• Your health will be monitored closely.
  • If the investigational treatment is better than the standard treatment, you may be first to benefit.
  • The trial may help scientists learn more about your condition and help people in the future.
Potential risks of participation
  • The investigational treatment may not be better than the standard treatment.
  • The investigational treatment may have unexpected side effects.
  • You may have to visit the doctor more frequently than if you were receiving standard treatment.
  • You may have additional costs such as travel or child care.
  • You may need tests, which could be uncomfortable or take a lot of time.
  • If an investigational treatment works for some patients, it may not work for you.
  • Your health insurance may not cover all patient care costs.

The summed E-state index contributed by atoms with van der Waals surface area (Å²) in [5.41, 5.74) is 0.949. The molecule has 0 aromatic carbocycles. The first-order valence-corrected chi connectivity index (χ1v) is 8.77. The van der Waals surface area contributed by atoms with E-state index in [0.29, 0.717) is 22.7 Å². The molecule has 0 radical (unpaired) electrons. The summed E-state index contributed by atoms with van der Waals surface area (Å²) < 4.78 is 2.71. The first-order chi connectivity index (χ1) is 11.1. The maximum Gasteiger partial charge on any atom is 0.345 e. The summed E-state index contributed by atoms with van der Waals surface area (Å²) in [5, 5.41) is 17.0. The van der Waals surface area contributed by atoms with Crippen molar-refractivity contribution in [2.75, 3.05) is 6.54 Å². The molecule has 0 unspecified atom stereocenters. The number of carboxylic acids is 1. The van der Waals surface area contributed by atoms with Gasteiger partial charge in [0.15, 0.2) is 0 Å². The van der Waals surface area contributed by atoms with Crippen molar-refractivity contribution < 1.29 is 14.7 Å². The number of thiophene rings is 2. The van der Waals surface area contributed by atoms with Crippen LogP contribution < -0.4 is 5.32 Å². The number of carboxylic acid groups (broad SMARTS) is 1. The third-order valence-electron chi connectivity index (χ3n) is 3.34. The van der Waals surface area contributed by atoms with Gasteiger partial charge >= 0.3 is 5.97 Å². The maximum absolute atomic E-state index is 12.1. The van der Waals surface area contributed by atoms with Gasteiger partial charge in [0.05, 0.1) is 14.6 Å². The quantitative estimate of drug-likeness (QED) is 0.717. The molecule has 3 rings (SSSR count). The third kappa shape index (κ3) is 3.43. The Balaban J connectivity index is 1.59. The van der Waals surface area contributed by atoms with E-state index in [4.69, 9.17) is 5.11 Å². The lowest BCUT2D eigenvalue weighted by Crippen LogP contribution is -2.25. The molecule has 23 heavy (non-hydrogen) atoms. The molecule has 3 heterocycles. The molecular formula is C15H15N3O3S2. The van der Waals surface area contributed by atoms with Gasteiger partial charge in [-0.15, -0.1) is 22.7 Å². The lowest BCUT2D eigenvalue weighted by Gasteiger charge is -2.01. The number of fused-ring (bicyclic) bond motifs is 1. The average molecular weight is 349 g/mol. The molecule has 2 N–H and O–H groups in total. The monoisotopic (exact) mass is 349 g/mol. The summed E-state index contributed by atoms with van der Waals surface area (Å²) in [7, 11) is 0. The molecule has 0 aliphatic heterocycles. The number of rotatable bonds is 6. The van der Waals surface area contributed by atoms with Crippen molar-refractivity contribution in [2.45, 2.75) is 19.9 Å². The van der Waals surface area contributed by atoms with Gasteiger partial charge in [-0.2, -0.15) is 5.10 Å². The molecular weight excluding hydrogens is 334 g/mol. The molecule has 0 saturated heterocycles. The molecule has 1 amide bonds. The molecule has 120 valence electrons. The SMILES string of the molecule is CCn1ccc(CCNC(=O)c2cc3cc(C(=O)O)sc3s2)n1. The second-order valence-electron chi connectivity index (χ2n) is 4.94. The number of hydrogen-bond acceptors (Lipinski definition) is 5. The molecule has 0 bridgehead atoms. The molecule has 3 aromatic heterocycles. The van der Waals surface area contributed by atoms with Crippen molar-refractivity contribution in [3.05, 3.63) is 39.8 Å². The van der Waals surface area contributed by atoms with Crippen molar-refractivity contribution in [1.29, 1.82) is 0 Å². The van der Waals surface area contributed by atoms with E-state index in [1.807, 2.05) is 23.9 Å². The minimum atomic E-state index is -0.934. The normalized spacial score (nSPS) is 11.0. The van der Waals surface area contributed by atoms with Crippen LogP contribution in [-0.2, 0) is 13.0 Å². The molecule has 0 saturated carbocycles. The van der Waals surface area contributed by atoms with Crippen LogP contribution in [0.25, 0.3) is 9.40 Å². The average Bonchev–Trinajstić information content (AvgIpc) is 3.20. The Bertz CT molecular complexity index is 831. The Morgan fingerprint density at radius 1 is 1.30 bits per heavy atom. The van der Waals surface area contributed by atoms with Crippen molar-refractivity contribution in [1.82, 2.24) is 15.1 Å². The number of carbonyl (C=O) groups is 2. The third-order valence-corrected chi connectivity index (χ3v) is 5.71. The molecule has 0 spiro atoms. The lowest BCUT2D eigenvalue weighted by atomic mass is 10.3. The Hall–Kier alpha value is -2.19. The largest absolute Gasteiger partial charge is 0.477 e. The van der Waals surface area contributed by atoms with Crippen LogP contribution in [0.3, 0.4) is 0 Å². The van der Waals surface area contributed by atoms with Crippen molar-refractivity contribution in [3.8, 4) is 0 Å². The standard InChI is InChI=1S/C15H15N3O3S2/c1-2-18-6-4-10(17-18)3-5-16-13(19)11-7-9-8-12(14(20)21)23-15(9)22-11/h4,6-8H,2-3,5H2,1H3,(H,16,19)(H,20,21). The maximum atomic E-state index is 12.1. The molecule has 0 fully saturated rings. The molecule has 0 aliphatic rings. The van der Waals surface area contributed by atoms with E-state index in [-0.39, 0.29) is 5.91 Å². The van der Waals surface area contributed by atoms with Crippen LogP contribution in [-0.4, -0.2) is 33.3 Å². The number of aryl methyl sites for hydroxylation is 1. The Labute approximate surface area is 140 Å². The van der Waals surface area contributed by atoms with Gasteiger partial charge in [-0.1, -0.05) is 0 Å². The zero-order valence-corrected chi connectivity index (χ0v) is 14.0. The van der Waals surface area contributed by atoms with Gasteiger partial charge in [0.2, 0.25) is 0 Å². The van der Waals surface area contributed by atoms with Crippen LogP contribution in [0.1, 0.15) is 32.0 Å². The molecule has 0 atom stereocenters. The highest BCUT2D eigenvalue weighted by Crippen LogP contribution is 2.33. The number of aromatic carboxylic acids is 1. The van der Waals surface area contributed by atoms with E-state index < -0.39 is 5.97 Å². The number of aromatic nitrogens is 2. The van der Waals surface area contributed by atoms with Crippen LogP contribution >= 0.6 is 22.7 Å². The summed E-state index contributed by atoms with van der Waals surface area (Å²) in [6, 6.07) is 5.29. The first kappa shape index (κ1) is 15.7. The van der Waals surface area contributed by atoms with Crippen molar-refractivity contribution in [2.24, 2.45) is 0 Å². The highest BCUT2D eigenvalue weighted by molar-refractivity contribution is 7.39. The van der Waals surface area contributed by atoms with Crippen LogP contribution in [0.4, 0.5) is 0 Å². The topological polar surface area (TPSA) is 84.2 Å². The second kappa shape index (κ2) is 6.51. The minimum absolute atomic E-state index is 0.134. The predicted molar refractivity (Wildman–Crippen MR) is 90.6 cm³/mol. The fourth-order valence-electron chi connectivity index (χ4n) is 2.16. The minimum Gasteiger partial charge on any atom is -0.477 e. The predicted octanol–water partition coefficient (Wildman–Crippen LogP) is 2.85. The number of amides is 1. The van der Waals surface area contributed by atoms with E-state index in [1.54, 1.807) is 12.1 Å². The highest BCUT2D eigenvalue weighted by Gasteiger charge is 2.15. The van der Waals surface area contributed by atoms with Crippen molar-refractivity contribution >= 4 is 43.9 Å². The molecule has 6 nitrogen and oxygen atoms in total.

What to ask

Here are some questions you should ask the trial team to help you make an informed decision about participating in a clinical trial.

About the trial

  • What is the purpose of the trial?
  • How long will the trial last?
  • What tests and procedures are involved?
  • Who will monitor my medical care during the trial?
  • What treatment(s) will I receive during the trial?

Benefits and risks

  • What are the possible side effects or risks of the investigational treatment?
  • What are the potential benefits?
  • How do the possible risks and benefits of the investigational treatment compare to standard of care?

Support and compensation

  • Will transportation support be provided?